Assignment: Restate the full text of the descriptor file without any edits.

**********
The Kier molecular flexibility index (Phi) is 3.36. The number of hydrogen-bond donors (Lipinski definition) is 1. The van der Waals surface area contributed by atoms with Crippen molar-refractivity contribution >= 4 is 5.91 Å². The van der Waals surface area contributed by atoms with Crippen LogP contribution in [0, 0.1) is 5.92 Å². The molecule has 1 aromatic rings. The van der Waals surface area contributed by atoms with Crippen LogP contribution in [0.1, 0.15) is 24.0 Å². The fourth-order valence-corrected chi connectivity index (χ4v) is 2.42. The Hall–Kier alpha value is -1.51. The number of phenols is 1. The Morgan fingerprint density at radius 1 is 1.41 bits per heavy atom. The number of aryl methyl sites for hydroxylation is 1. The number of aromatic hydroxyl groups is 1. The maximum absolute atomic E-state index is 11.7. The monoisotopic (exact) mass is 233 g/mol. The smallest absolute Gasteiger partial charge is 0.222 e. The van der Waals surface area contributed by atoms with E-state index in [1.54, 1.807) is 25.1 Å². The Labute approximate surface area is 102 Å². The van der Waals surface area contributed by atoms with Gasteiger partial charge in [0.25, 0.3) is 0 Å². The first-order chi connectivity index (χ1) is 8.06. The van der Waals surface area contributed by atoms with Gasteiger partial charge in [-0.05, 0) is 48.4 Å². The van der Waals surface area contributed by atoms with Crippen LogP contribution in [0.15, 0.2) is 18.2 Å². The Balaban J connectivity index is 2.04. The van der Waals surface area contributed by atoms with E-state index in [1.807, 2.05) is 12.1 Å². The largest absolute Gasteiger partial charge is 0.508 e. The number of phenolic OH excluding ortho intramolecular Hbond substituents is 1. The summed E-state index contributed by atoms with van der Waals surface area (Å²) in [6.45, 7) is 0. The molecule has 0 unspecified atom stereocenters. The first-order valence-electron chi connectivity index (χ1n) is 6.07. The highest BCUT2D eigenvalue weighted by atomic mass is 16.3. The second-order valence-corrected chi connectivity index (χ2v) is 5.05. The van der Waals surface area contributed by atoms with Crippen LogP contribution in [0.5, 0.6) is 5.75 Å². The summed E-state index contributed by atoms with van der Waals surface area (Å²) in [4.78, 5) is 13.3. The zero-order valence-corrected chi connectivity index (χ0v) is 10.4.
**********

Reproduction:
The Kier molecular flexibility index (Phi) is 3.36. The number of hydrogen-bond donors (Lipinski definition) is 1. The van der Waals surface area contributed by atoms with Crippen molar-refractivity contribution >= 4 is 5.91 Å². The van der Waals surface area contributed by atoms with Crippen LogP contribution in [0, 0.1) is 5.92 Å². The molecule has 1 aromatic rings. The van der Waals surface area contributed by atoms with Crippen LogP contribution in [0.1, 0.15) is 24.0 Å². The fourth-order valence-corrected chi connectivity index (χ4v) is 2.42. The Hall–Kier alpha value is -1.51. The number of phenols is 1. The Morgan fingerprint density at radius 1 is 1.41 bits per heavy atom. The number of aryl methyl sites for hydroxylation is 1. The number of aromatic hydroxyl groups is 1. The maximum absolute atomic E-state index is 11.7. The monoisotopic (exact) mass is 233 g/mol. The smallest absolute Gasteiger partial charge is 0.222 e. The van der Waals surface area contributed by atoms with E-state index in [1.54, 1.807) is 25.1 Å². The Labute approximate surface area is 102 Å². The van der Waals surface area contributed by atoms with Gasteiger partial charge in [0.25, 0.3) is 0 Å². The first-order chi connectivity index (χ1) is 8.06. The van der Waals surface area contributed by atoms with Gasteiger partial charge in [-0.05, 0) is 48.4 Å². The van der Waals surface area contributed by atoms with Crippen LogP contribution in [0.15, 0.2) is 18.2 Å². The Balaban J connectivity index is 2.04. The van der Waals surface area contributed by atoms with E-state index in [1.807, 2.05) is 12.1 Å². The largest absolute Gasteiger partial charge is 0.508 e. The number of phenolic OH excluding ortho intramolecular Hbond substituents is 1. The summed E-state index contributed by atoms with van der Waals surface area (Å²) in [6.45, 7) is 0. The molecule has 0 unspecified atom stereocenters. The first-order valence-electron chi connectivity index (χ1n) is 6.07. The highest BCUT2D eigenvalue weighted by atomic mass is 16.3. The second-order valence-corrected chi connectivity index (χ2v) is 5.05. The van der Waals surface area contributed by atoms with Crippen LogP contribution in [0.5, 0.6) is 5.75 Å². The summed E-state index contributed by atoms with van der Waals surface area (Å²) in [4.78, 5) is 13.3. The zero-order valence-corrected chi connectivity index (χ0v) is 10.4.